Some tourist information offices are good for maps and free information, but you'll be able to tell if they are operating by a real tourism board or just trying to sell you something.
Always Ask the Price First
Same as when getting inside of a taxi, always ask the price before accepting something. Once you receive an item, a favor, etc, it's too late to refuse to pay. In many places in Asia, prices aren't listed; locals seem to inherently just know. But if you don't ask first, you most likely will not receive the local price.
Ask the price before that street hawker cooks your food or you consume something that was already on the table. Prices in shops can change on a whim; don't assume that because you've bought something in the past that today it will be the same price! Different proprietors at the same stall or shop may switch prices on you.
Tip: When staying somewhere for an extended time, try to return to the same shop or street cart. Once you become a familiar face, you're more likely to be quoted the actual price for something.
Beware When Renting Motorbikes
Many travelers choose to rent scooters and motorbikes for exploring the sights in a destination. Although rental prices (often US $10 or less) appear to be a bargain, you should stay vigilant. Never rent a person scooter from someone on the street; stick to established rental offices.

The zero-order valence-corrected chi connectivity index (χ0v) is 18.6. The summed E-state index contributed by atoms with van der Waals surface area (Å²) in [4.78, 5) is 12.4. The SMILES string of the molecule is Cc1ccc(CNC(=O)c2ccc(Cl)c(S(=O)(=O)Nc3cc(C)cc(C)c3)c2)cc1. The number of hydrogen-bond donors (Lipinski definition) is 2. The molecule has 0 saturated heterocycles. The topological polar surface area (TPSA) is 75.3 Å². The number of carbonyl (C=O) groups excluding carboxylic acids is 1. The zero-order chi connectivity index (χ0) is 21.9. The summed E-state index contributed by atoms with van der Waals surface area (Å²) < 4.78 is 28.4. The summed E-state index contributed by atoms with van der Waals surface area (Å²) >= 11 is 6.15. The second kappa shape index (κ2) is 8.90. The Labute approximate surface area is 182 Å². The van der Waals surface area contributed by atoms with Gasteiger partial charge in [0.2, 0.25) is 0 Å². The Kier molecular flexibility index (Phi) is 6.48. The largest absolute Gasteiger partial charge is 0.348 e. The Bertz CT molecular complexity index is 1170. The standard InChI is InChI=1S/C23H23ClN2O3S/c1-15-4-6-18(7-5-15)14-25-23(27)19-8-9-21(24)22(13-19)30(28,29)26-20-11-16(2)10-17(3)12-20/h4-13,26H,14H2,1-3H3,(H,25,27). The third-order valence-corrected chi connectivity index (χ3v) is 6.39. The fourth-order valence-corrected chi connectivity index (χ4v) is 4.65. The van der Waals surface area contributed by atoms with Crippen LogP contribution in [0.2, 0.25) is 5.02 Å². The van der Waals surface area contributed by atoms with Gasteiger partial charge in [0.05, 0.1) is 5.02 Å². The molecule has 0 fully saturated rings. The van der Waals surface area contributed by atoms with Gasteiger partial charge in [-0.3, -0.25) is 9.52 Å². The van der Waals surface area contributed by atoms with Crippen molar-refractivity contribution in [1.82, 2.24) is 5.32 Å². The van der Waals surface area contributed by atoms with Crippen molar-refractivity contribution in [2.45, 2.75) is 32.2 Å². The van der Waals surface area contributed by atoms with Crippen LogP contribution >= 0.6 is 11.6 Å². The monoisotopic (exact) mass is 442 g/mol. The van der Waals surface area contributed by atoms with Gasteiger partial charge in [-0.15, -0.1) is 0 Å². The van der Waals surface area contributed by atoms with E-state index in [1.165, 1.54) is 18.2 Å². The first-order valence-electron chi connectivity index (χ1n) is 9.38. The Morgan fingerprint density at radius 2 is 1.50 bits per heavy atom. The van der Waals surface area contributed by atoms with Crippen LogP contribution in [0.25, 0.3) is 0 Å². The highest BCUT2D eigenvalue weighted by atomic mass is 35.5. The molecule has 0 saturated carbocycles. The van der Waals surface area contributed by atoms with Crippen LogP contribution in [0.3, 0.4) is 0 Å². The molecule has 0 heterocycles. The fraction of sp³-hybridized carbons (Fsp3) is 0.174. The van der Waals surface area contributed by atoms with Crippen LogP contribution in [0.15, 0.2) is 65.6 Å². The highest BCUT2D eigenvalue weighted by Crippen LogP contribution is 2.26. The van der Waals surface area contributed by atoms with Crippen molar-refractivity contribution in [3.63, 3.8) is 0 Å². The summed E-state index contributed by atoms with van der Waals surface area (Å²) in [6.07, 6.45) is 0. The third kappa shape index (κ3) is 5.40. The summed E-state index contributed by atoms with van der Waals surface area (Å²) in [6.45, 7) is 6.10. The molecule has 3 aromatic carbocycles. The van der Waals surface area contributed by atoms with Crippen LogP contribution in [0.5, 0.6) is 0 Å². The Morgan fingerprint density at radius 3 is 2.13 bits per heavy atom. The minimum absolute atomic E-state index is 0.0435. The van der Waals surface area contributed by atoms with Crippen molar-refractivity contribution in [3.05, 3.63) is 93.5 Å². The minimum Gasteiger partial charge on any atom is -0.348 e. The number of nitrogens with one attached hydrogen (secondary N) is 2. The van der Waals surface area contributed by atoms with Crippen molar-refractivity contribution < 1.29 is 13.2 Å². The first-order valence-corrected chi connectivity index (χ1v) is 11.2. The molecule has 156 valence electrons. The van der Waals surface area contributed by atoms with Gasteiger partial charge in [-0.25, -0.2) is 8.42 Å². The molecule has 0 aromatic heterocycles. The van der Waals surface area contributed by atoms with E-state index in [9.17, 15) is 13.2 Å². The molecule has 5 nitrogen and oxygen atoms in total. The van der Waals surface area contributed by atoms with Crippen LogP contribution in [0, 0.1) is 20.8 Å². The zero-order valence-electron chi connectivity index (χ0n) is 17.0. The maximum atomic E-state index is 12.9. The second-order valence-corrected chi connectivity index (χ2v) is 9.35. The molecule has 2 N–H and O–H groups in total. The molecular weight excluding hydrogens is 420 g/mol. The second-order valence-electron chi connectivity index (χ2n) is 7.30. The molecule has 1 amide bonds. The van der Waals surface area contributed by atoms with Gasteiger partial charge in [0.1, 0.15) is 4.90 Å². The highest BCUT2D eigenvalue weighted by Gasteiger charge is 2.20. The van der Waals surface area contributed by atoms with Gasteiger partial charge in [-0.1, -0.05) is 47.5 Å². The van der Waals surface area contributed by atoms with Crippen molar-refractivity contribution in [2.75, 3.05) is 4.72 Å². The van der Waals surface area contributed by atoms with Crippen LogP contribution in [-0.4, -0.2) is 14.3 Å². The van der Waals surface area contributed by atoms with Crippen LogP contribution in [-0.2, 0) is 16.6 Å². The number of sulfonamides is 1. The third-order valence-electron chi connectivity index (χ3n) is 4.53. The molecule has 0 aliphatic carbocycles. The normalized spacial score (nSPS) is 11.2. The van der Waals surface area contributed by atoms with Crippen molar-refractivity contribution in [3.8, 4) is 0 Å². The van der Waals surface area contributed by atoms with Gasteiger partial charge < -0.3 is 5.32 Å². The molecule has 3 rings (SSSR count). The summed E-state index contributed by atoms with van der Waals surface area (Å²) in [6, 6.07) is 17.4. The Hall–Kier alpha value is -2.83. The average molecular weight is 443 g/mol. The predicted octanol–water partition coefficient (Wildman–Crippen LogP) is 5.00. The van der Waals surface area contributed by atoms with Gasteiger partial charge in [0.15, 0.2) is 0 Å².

One of the most popular scams in Vietnam includes renting a scooter with a scratch or defect, then you'll be asked to pay for damages later. A more severe scenario involves someone following you from the rental shop, then actually stealing back the motorbike with a spare key. You'll be held responsible by the police for the full amount.
Tip: Only rent motorbikes from legitimate businesses; check the bike closely for scratches and problems before signing anything. Use your phone to photograph existing damage. You can even ask the agent to point or give a thumbs up next to existing scratches as you photograph them.
Avoid Interactions With Local Police
Unfortunately, police corruption is a real problem in many parts of Asia. Dishonest officers supplement their income by targeting tourists to pay on-the-spot fines.
In many places, locals may get away with something, however, tourists will be fined. Seeing locals no wearing helmets while driving scooters or smoking in no-smoking areas doesn't mean that you'll get away with doing so.
Unfortunately, you're best bet is to avoid all unnecessary interaction with local police.
Don't Believe Places Are Closed
Oldest of the scams in Asia, you'll be told that your hotel, a particular attraction, temple — wherever, is closed when really it isn't. Drivers and travel agents sometimes do this to talk you into another hotel (often owned by a family member) or distant attraction.